Although, one part of the image processing raises more interest to me: automatic processing. Why would you need such thing? Maybe not clear in the beginning, but this could have huge impact on your projects, like automatic generation of image galleries, adding logos or watermark to pictures and you already got the idea and how useful could be.
Before going any further I have to make one small clarification. As I have mostly a Java background, I use Ant, which is the equivalent of make from the Linux world. And of course, I’ll be interested of integrating the automatic image processing with Ant.
Probably now, the Ant advanced users will jump right on and say: “That’s easy! Use the Image Ant task“. Not quite. This could be one solution, but it is far from easy and complete. Let’s start with the installation. First of all, you should download and install JAI libraries. Second you have to declare(define) the image task and then use it. And that’s the good part. The worst part is that you don’t have support for most of the common operations with images.
So I needed another solution. Something easy to integrate in Ant, cross-platform (at least for the sake of Java principle) and supporting at least the common operations with images. And I came across ImageMagick, a very well-known image processing program with command line interface.
As you all Ant users know, this is very easy to integrate using the exec task and it features huge amounts of image processing operations, enabling you to do almost anything you can think of.
Now for the sake of example, I’ll paste here some parts of build.xml and what you can do with it.

  • Change one color with another in an image (great for automatically creating skins)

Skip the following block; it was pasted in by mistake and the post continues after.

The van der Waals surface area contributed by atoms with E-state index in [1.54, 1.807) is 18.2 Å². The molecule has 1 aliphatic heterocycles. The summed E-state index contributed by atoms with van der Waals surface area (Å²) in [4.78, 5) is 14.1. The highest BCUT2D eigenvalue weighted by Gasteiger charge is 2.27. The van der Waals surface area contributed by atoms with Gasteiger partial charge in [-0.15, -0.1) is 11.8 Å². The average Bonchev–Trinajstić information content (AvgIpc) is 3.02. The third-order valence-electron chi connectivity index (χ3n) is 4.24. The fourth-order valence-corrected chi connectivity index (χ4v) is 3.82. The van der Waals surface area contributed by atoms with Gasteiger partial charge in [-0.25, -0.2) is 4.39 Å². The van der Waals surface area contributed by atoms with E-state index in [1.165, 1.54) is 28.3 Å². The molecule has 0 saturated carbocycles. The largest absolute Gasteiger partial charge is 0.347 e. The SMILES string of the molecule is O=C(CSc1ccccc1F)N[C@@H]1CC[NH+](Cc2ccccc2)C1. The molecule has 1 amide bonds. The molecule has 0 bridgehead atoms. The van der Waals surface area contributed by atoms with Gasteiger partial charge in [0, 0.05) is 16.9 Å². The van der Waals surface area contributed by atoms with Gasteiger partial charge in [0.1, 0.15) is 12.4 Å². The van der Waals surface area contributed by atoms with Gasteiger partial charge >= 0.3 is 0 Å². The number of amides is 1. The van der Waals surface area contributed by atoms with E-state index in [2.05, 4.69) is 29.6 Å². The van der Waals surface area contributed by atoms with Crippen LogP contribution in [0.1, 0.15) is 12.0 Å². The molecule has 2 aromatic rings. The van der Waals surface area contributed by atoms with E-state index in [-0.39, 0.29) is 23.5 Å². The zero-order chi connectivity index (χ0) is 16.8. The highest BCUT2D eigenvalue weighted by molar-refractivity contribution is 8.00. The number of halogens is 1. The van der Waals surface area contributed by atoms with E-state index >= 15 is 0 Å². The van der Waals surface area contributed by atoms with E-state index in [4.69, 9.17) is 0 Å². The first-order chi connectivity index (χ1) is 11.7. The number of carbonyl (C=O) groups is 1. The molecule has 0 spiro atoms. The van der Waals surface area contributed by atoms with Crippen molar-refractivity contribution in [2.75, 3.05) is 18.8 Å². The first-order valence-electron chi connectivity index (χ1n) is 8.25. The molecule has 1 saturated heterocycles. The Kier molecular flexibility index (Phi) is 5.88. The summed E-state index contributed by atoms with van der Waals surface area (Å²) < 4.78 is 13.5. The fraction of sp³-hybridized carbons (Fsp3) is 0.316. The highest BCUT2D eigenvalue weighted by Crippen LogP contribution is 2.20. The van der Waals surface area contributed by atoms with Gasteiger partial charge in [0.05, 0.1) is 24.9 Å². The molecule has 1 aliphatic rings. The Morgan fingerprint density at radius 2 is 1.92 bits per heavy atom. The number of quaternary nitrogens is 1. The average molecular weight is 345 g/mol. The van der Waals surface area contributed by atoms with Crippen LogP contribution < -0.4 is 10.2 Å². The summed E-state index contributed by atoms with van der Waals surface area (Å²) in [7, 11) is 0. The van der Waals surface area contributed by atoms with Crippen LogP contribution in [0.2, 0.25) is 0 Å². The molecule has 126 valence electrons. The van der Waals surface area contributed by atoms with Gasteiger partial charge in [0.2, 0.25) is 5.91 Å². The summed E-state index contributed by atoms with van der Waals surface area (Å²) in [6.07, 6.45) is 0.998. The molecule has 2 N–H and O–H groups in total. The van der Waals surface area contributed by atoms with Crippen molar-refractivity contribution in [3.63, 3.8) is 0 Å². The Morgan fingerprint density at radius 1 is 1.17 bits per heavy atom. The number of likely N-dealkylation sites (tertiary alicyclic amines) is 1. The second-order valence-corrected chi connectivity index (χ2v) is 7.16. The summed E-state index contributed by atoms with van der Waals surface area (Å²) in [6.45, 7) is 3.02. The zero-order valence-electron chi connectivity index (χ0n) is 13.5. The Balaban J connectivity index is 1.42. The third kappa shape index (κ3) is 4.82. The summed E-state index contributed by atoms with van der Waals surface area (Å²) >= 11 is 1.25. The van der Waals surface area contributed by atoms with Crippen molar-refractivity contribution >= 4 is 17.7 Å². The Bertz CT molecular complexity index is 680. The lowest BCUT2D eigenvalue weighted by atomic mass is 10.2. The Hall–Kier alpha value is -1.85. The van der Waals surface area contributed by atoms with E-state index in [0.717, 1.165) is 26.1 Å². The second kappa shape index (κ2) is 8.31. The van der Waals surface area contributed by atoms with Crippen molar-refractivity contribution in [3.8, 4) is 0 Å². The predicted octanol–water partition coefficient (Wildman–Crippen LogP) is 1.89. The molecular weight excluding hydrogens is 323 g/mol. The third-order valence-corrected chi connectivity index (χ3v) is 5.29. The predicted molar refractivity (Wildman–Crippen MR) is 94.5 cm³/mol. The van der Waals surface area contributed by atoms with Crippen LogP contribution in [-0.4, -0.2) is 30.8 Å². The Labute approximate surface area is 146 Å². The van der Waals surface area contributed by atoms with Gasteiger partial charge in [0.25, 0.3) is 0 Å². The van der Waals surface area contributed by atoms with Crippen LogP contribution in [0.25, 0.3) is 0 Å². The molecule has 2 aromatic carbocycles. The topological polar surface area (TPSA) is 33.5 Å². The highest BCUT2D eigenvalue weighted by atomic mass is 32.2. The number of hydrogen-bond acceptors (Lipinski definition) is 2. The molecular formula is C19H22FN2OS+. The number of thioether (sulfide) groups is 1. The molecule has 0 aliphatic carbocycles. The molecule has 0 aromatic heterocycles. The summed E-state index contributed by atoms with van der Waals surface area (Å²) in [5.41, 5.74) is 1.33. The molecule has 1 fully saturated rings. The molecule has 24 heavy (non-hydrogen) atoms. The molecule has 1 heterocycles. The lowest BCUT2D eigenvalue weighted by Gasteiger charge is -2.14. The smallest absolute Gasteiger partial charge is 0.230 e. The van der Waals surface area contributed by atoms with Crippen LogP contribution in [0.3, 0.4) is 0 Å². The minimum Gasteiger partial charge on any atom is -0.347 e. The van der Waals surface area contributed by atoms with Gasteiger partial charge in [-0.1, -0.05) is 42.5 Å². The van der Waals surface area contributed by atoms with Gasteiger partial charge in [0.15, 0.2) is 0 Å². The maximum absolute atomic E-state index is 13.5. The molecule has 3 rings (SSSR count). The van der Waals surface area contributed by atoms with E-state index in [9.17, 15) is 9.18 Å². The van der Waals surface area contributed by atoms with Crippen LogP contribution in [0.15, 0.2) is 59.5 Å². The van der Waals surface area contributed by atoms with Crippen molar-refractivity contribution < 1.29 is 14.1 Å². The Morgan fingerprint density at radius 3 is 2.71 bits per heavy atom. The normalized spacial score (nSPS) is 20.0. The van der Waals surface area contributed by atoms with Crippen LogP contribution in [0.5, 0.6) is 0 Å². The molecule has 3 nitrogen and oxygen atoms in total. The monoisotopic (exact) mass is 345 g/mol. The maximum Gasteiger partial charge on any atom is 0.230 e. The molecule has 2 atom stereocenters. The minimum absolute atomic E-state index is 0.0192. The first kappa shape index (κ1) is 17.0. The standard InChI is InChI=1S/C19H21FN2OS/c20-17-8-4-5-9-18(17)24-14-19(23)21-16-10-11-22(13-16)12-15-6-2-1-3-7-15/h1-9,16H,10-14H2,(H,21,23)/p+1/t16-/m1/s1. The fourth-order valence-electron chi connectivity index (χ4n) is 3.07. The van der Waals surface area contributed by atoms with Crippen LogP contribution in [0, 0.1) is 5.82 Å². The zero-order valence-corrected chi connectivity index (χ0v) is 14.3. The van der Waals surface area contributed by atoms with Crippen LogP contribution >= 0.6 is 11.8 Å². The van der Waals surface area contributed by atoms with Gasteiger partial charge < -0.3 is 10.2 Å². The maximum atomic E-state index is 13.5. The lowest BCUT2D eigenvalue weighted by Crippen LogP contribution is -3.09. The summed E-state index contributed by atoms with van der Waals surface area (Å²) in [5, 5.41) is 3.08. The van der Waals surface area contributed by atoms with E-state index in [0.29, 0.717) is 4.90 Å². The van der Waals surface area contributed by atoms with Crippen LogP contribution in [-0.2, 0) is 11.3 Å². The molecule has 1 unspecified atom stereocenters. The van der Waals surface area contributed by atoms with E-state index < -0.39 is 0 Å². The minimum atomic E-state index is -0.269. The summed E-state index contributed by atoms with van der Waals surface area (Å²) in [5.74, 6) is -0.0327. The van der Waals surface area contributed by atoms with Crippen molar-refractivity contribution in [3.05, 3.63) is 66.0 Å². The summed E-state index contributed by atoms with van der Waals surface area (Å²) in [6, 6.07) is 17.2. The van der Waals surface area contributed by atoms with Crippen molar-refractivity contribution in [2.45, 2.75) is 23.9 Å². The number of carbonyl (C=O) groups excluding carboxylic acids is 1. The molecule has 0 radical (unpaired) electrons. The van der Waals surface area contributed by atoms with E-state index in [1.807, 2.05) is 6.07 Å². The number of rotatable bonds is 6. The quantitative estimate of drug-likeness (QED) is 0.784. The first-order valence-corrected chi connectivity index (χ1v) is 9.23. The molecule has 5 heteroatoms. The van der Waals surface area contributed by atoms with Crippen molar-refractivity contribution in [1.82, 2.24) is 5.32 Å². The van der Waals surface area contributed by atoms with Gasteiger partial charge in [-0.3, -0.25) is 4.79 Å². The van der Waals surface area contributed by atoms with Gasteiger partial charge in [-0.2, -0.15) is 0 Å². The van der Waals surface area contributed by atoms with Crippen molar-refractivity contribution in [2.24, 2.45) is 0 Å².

<exec executable="${imagemagick.dir}/convert">
        <arg value="skinnable.gif"/>
    
        <arg value="-fill"/>
        <arg value="blue"/>
        <arg value="-opaque"/>
        <arg value="#ffffff"/>
    
        <arg value="blue_skin.gif"/>
    </exec>

  • Generate images from text (great for automatically creating buttons)

    <exec executable="${imagemagick.dir}/convert">
        <!-- background color -->
        <arg value="-background"/>
        <arg value="#ffffff"/>
        <!-- color of the text margin -->
        <arg value="-stroke"/>
        <arg value="#202020"/>
        <arg value="-strokewidth"/>
        <arg value="1"/>
        <!-- color of the text -->
        <arg value="-fill"/>
        <arg value="#909090"/>
        <!-- path to font file -->
        <arg value="-font"/>
        <arg value="/path/to/font.ttf"/>
        <!-- font size -->
        <arg value="-pointsize"/>
        <arg value="14"/>
        <!-- keep the text in center -->
        <arg value="-gravity"/>
        <arg value="center"/>
        <!-- button label -->
        <arg value="label:${label}"/>
        <!-- button label -->
        <arg value="button.gif"/>
    </exec>

  • Generate thumbnails (great for automatically creating image galleries)

    <exec executable="${imagemagick.dir}/convert">
        <arg value="image.jpg"/>
        <arg value="-thumbnail"/>
        <!-- thumbnail size -->
        <arg value="150x150^"/>
        <arg value="-gravity"/>
        <arg value="center"/>
        <arg value="-crop"/>
        <arg value="150x150+0+0"/>
        <arg value="+repage"/>
        <arg value="thumb.jpg"/>
    </exec>

Categories: Software Tags: ,